Impacts of Information Technology in Business Management

Impacts of Information Technology in Business Management

Is the magical effect of digital technology on management diminishing?

According to the Cegos 2017 barometer, digital tools facilitate access to information and professional efficiency. But they continue to weigh heavily on workload and time management. The study mainly shows a gap in perception between employees, managers and HR managers.

Cegos regularly produces a very detailed barometer on the social climate and quality of life at work. For several years now, the observatory of the business world and its evolutions has been questioning employees and their managers about the impact of digital technology on working life. The results of the 2017 edition are interesting and show that digital technology is becoming commonplace.

Content HRDs, employees less satisfied

They all praise easier access to information, greater professional efficiency and improved collaboration between departments. However, the detailed study shows that perceptions change according to the position in the company. If 72% of managers find that access to information is facilitated, the proportion rises to 64% for employees and falls to 61% for HRDs. Note that these results are down compared to the 2015 barometer, where 85% of managers and 80% of HRD/HRDs gave the same answer. Is it the galloping infobesity that causes too much info to kill the information (and especially makes it more and more difficult to find the relevant information?

Similarly, on the issue of professional efficiency, 57% of managers cite this positive point, down 15 points from 2015. The most interesting case remains the facilitation of collaborative work. While 59% of HR cite this point (up 9 points), only 57% of managers and 51% of employees (down 5 points) say the same.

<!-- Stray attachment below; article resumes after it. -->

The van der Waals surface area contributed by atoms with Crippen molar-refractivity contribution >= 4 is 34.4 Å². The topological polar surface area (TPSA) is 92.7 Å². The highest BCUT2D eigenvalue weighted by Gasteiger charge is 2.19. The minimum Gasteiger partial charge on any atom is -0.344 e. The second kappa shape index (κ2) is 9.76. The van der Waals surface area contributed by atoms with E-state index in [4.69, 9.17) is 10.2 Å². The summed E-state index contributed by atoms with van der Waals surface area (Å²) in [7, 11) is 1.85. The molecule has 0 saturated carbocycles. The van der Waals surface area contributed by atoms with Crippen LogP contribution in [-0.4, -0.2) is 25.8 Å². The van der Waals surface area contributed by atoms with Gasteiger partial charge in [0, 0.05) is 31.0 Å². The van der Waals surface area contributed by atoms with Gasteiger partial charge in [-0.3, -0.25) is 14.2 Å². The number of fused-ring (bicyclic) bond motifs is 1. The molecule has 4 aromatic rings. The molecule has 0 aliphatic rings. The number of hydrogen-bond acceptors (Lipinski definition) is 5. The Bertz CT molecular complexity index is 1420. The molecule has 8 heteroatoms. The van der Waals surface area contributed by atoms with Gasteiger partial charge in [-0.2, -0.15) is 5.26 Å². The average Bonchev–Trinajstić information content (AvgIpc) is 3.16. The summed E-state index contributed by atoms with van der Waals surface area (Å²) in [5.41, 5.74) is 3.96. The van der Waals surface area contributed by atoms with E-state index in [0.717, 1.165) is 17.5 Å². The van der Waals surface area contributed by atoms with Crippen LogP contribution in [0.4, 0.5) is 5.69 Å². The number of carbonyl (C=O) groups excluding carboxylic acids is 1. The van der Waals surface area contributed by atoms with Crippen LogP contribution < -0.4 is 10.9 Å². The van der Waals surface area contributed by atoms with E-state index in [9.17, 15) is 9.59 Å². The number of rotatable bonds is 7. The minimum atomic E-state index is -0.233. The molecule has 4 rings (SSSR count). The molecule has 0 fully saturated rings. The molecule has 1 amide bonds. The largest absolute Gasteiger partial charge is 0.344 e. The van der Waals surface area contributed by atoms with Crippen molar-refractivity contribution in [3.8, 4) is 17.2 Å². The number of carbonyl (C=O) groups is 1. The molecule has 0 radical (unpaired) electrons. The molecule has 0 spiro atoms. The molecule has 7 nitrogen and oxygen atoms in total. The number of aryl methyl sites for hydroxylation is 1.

Commonplace digital tools

However, the study of the results on negative points relativizes the hasty conclusion that one could draw from the previous results, namely that the digital would be perceived less and less positively. It is rather a trivialization of digital tools that is underway, the scores obtained by negative effects are also decreasing.

Thus, the third category is made up of workload (25% of employees, 32% of managers and 30% of HRDs/HRRs), working time management (17%, 17% and 24% respectively) and work-life balance (16%, 32% and 25%). The decrease is 20 points for managers on workload and 29 points for the pro-personal team compared to 2015. Does this have to be seen as an effect of the debate and the law on the right to disconnect, which has led many companies to take up this subject? Unless both of them have already domesticated these tools, which are not so new anymore…


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